The more we dig down into the context of Lethal White’s epigraphs – as with this example from Chapter 49 – the better they fit their chapter. Another example is the epigraph to Chapter 21, likewise spoken by Kroll, in which he insinuates that Rebecca is up to things without Rosmer’s knowledge: ‘… certain games are going on behind your back in this house.’ Chapter 21 is a major chapter: the reader meets one of the murderers for the first time, we witness a meeting between Raphael and Kinvara (clues), Chiswell quotes Latin to Aamir (more clues) and Robin goes down to St Mary Undercroft and decides to have one last punt at putting her marriage before her job.

The ‘games’ of the Rosmersholm quotation refer to Rebecca’s underhand actions, and hence they ostensibly refer to Robin’s undercover status. Robin plays the ‘game’ of being Venetia Hall to Raphael, Kinvara and Aamir in this chapter and is surprised listening at a door. But the real ‘game’ here is the one going on behind the reader’s back. Jasper Chiswell enters quoting Plato’s Republic (Bk 10) – ‘Hear the word of Lachesis, the daughter of Necessity!’ – and then asks Aamir, and afterwards Raphael, to identify the quotation. Neither of them play along:

Playing stupid, eh? Lachesis,’ said Chiswell, ‘was one of the Fates. She measured out each man’s allotted lifespan. Knew when everyone’s number would be up. Not a fan of Plato, Mr Mallik? Catullus more up your street, I expect. He produced some fine poetry about men of your habits. Pedicabo ego vos et irrumabo, Aurelia pathice et cinaede Furi, eh? Poem 16, look it up, you’ll enjoy it.’ (186-7)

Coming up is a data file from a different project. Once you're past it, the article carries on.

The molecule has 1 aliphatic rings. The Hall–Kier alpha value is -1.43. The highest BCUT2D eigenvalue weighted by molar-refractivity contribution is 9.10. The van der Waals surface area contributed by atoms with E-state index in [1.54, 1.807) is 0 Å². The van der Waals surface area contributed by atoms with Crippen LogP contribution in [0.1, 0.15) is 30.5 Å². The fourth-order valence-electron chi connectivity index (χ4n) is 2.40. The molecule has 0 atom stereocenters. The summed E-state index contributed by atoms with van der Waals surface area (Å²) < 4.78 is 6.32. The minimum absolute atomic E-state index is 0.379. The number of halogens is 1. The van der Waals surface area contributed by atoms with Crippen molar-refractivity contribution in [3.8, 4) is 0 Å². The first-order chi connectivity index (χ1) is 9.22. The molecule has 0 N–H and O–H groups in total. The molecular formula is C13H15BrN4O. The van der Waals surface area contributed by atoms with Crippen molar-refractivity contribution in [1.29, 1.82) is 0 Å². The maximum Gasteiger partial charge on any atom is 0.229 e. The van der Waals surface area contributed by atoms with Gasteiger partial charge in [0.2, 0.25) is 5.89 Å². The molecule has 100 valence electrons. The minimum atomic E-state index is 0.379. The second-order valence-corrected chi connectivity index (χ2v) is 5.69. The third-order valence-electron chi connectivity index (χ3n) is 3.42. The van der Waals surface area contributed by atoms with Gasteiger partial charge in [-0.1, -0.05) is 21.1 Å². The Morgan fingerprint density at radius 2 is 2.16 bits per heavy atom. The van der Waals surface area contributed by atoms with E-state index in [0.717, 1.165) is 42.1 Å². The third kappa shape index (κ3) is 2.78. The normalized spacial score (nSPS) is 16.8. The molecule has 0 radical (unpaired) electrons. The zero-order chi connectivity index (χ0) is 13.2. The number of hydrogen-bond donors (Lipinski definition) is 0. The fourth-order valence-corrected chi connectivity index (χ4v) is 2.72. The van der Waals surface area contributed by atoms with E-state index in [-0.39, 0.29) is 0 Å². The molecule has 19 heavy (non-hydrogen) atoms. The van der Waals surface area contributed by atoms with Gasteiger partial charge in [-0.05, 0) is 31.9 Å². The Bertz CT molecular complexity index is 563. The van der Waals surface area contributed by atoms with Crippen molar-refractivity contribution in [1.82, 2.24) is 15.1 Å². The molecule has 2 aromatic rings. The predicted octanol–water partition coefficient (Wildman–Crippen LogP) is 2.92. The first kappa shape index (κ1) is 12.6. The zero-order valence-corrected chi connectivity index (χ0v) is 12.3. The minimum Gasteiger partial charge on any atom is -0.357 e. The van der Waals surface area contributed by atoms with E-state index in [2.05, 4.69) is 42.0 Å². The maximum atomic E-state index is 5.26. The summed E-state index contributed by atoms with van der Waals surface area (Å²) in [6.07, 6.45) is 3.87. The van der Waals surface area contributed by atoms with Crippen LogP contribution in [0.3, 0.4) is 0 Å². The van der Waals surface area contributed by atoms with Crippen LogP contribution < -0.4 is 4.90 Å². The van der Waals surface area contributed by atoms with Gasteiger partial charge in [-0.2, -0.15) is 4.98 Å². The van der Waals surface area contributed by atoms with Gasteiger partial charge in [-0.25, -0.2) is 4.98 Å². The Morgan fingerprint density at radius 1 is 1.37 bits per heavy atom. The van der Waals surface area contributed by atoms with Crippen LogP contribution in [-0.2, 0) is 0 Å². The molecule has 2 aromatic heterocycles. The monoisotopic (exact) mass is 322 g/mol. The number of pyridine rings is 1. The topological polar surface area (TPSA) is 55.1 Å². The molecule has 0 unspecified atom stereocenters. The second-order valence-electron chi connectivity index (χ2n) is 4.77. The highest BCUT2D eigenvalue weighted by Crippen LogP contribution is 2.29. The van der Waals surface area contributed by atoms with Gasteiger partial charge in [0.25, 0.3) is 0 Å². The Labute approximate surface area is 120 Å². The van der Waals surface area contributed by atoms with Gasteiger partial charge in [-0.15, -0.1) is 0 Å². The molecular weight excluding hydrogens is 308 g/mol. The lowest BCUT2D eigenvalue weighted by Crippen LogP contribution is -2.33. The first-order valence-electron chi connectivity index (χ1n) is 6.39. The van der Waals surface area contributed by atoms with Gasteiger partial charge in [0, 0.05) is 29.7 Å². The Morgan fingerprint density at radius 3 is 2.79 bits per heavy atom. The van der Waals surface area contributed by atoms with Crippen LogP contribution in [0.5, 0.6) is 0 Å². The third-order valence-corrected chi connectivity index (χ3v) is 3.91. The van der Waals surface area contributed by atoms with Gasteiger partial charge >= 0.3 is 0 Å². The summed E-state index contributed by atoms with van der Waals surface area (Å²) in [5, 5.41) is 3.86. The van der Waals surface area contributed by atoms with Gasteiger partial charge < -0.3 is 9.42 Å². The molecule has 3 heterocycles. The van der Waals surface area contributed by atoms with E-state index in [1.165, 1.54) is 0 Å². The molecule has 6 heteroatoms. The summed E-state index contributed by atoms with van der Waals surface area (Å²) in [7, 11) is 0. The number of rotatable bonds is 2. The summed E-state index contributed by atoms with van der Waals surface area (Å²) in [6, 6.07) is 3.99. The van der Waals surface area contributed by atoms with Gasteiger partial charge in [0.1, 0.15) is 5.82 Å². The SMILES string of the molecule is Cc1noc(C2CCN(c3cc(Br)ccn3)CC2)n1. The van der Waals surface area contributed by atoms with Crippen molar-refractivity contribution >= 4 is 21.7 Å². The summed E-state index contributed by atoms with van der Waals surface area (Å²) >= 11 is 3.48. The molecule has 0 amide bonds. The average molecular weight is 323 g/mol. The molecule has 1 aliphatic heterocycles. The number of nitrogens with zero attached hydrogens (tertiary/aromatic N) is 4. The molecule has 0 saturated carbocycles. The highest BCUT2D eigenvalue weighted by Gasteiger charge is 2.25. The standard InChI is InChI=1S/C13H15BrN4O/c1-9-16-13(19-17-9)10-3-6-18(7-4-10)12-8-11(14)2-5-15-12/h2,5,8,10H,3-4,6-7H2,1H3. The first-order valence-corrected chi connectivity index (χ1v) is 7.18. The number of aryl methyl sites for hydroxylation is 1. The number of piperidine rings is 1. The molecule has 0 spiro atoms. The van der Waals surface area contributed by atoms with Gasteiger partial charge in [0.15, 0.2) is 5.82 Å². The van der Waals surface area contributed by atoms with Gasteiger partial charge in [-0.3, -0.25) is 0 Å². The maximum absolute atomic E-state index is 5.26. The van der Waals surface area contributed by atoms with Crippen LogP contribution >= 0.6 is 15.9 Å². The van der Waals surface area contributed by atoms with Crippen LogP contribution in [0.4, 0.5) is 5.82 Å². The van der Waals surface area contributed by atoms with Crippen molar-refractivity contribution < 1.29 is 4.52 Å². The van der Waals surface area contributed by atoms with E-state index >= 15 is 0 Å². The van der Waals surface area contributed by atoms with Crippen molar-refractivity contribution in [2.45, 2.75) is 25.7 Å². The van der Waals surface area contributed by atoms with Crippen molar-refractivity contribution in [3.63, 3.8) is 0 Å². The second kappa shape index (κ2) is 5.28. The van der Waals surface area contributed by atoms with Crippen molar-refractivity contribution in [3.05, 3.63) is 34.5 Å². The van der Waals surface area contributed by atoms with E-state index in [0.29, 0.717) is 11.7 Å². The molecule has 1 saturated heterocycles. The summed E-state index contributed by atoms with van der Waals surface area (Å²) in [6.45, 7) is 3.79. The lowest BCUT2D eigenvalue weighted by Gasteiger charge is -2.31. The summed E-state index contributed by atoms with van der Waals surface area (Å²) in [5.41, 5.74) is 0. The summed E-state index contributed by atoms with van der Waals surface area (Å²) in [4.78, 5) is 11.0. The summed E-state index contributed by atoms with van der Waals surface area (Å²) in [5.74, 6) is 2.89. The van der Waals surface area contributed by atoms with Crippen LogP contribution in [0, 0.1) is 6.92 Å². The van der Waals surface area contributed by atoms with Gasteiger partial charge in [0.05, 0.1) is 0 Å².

Chiswell likes to draw attention to his educational privilege by peppering his conversation with Latin phrases – such as ‘a fronte praecipitium, a tergo lupi (100) (‘between the devil and the deep blue sea,’ or, literally ‘a precipice in front, wolves behind’). For Chiswell such aphorisms and quotations parade his privilege. He draws attention to the way in which, in the UK, knowledge of the classics remains more likely among those who have been privately educated, sneering at Aamir – ‘didn’t study the Greeks in your Harringay Comprehensive?’ (186) – before suggesting that Raphael interpret instead.

But there is a clue here – due to his schooling Raphael is more likely to understand to Latin than Aamir, so it makes sense that the Latin Chiswell quotes next, apparently with the aim of goading Aamir, is actually intended for Raphael: ‘Pedicabo ego vos et irrumabo, Aurelia pathice et cinaede Furi.’